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Using Liquid Nitrogen (LN2) On Your Racecar and The Possible Advantages Of It

Updated: Aug 17, 2023

the Hobbyist designing his next experimental ideas.
Designing an experiment

This is going to be an experiment article on using Liquid Nitrogen in a racecar that I thought of while sitting around the garage. Although, I have read where people have tried this in mock settings; I have not seen this actually implemented in a racecar on the track. Please correct me if I have missed it so maybe we can build on the experiment.

What if when you grabbed your scramble button your intake air temp dropped to (-140°F)?

The Benefits of Cooling Intake Air Temperature

Cooling the air entering an engine is of paramount importance as it directly impacts engine performance, efficiency, and durability. By lowering the intake air temperature, engines can significantly enhance their power output and fuel efficiency. Cooler air is denser, which means it contains more oxygen molecules per unit volume. As a result, a higher air-to-fuel ratio can be achieved, leading to a more efficient combustion process. This results in a more complete burning of the fuel, extracting more energy and converting it into useful work, ultimately increasing horsepower and torque. Additionally, cooling the air helps prevent engine knocking or detonation, a harmful phenomenon that can cause engine damage and reduced performance. Lowering the intake air temperature also helps maintain a more consistent and controlled engine temperature, reducing the risk of overheating and promoting longer engine life. Overall, the benefits of cooling the air into an engine are clear - improved performance, increased efficiency, reduced wear, and enhanced reliability, making it a crucial factor in optimizing engine operation for a wide range of applications, from everyday commuting to high-performance racing.

The Benefits Of Using An Intercooler On Your Vehicle

An intercooler plays a crucial role in maximizing engine performance, especially in forced induction systems like turbochargers and superchargers. Its importance lies in efficiently cooling the compressed air before it enters the engine's intake manifold. When air is compressed by a turbocharger or supercharger, it heats up, reducing its density and oxygen content, which can limit the engine's power potential. The intercooler solves this issue by cooling down the compressed air, increasing its density and oxygen concentration.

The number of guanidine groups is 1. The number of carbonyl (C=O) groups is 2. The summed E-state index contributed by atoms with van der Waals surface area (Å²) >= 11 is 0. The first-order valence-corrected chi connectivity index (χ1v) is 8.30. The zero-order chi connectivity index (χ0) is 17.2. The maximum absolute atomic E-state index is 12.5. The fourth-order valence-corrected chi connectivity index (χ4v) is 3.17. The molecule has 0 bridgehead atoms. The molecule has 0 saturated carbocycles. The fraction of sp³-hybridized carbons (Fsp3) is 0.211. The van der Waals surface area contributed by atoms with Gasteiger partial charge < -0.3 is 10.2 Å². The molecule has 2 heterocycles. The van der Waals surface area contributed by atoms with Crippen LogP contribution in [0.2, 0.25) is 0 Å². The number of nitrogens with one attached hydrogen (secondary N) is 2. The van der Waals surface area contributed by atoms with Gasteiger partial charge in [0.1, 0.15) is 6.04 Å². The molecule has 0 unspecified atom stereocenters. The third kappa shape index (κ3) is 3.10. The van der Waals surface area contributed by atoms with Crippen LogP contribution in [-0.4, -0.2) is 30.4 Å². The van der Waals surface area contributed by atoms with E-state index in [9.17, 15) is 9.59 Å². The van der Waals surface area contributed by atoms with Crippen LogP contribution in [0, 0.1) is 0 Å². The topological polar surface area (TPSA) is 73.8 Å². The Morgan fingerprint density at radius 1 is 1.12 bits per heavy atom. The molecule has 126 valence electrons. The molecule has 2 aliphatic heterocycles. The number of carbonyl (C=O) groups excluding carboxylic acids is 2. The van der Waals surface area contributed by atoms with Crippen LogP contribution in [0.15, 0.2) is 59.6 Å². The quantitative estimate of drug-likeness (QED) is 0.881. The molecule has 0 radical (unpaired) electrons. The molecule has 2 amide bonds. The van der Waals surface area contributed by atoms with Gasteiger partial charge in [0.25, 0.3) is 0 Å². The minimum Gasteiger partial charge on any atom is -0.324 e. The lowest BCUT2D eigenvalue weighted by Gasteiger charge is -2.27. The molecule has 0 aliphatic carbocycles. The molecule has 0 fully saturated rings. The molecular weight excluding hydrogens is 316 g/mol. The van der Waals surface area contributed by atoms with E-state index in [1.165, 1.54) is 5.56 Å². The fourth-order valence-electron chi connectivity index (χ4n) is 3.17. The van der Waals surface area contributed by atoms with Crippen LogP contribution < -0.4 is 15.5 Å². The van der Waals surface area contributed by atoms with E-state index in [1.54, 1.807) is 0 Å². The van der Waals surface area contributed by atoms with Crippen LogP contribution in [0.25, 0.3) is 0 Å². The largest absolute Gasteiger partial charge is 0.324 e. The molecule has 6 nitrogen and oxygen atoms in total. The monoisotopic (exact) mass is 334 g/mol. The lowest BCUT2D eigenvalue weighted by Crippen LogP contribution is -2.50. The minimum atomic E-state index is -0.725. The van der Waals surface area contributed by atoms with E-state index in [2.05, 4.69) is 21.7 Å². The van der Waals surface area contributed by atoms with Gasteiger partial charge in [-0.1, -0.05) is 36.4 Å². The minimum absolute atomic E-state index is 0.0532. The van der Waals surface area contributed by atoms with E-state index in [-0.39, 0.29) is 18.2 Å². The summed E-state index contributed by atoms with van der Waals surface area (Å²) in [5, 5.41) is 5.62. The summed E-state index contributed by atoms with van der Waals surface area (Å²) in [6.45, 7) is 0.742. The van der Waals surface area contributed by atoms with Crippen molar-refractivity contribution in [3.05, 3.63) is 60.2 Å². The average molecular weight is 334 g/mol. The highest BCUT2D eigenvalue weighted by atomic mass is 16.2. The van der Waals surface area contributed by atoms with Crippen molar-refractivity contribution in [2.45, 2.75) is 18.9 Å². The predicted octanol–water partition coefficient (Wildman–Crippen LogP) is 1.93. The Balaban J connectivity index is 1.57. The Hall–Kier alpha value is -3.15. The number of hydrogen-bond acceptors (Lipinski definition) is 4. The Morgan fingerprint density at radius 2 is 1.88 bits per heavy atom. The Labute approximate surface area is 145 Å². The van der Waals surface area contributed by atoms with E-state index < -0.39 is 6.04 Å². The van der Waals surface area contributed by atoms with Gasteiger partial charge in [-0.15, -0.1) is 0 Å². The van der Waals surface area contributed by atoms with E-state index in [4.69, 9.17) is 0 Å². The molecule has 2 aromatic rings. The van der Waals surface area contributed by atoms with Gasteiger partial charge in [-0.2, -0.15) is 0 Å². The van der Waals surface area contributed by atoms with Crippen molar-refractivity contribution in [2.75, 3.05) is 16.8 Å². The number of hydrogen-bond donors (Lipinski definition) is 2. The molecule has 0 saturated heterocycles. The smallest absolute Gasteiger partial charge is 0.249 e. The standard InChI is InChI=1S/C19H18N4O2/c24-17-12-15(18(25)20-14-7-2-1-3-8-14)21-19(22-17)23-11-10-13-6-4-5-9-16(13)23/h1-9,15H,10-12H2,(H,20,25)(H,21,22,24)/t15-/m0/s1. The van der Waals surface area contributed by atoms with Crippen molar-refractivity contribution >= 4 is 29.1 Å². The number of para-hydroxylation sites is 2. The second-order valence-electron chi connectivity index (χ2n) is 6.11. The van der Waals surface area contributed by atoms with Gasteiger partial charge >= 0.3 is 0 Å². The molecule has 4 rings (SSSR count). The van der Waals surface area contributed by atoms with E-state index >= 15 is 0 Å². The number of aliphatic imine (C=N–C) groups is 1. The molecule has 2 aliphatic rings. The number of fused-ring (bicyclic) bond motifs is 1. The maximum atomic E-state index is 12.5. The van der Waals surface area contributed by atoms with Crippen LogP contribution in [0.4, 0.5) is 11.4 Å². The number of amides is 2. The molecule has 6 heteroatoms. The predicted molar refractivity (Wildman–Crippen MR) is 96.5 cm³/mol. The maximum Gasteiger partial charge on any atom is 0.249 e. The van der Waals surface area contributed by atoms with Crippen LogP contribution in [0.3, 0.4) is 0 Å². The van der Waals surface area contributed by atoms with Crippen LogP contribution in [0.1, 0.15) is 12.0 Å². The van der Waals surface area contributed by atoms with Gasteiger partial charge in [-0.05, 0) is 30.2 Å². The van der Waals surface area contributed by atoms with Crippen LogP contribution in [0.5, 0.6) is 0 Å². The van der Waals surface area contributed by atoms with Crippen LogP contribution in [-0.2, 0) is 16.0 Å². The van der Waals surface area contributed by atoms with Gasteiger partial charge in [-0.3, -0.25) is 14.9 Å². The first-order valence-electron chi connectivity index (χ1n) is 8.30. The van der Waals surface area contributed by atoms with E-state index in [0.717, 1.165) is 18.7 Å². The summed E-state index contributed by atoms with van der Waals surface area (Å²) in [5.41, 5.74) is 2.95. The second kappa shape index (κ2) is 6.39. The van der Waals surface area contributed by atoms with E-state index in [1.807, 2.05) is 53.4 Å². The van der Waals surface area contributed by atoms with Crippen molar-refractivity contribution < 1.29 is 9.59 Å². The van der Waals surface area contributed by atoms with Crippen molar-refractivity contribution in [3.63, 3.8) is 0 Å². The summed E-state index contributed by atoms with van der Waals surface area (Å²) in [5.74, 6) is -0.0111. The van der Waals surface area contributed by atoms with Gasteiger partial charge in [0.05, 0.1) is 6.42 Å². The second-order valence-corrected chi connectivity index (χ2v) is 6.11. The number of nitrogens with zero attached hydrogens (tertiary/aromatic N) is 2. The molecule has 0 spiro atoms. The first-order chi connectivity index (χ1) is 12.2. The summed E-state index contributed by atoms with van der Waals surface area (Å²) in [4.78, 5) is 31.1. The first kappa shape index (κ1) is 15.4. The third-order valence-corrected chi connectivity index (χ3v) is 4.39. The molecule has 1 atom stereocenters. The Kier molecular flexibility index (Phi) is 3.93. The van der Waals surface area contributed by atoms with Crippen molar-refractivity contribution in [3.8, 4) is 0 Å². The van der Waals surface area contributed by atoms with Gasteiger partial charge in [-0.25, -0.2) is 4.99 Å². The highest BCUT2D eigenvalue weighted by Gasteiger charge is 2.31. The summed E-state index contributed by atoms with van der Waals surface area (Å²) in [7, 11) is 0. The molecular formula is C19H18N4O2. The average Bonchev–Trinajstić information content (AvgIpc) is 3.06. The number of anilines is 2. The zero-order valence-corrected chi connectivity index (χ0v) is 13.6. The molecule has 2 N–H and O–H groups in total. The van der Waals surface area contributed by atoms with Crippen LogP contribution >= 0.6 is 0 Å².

The benefits of an intercooler are multi-fold. Firstly, it enhances engine efficiency by improving the air-to-fuel ratio, allowing for a more complete combustion of the fuel. This leads to a significant increase in horsepower and torque output. Secondly, by lowering the intake air temperature, an intercooler helps prevent engine knocking, improving the engine's reliability and durability. The reduced heat also assists in maintaining a more consistent and controlled engine temperature, reducing the risk of overheating during high-performance operations.

Moreover, intercoolers contribute to better fuel economy since the cooler, denser air enables the engine to extract more energy from the fuel, making the most out of every drop. In addition to increased power and efficiency, intercoolers enhance the overall driving experience by delivering smoother acceleration and improved throttle response.

In summary, the importance of an intercooler lies in its ability to efficiently cool the compressed air, allowing engines to unleash their full potential. By increasing the density of the intake air and optimizing the combustion process, intercoolers elevate horsepower, torque, and fuel efficiency, while also contributing to engine longevity and performance reliability. For high-performance enthusiasts and everyday drivers alike, intercoolers are a valuable component in achieving optimal engine performance and enhancing overall driving satisfaction.

Introduction to Liquid Nitrogen

One of the coolest gases that is not flammable and can be purchased without a special license is liquid nitrogen (LN2). Liquid nitrogen is extremely cold, with a boiling point of -196 degrees Celsius (-321 degrees Fahrenheit). It is commonly used in various scientific, culinary, and industrial applications.

Some of the fascinating uses of liquid nitrogen include:

1. Cryogenic freezing: Liquid nitrogen is used to preserve biological samples, cells, and tissues for research and medical purposes.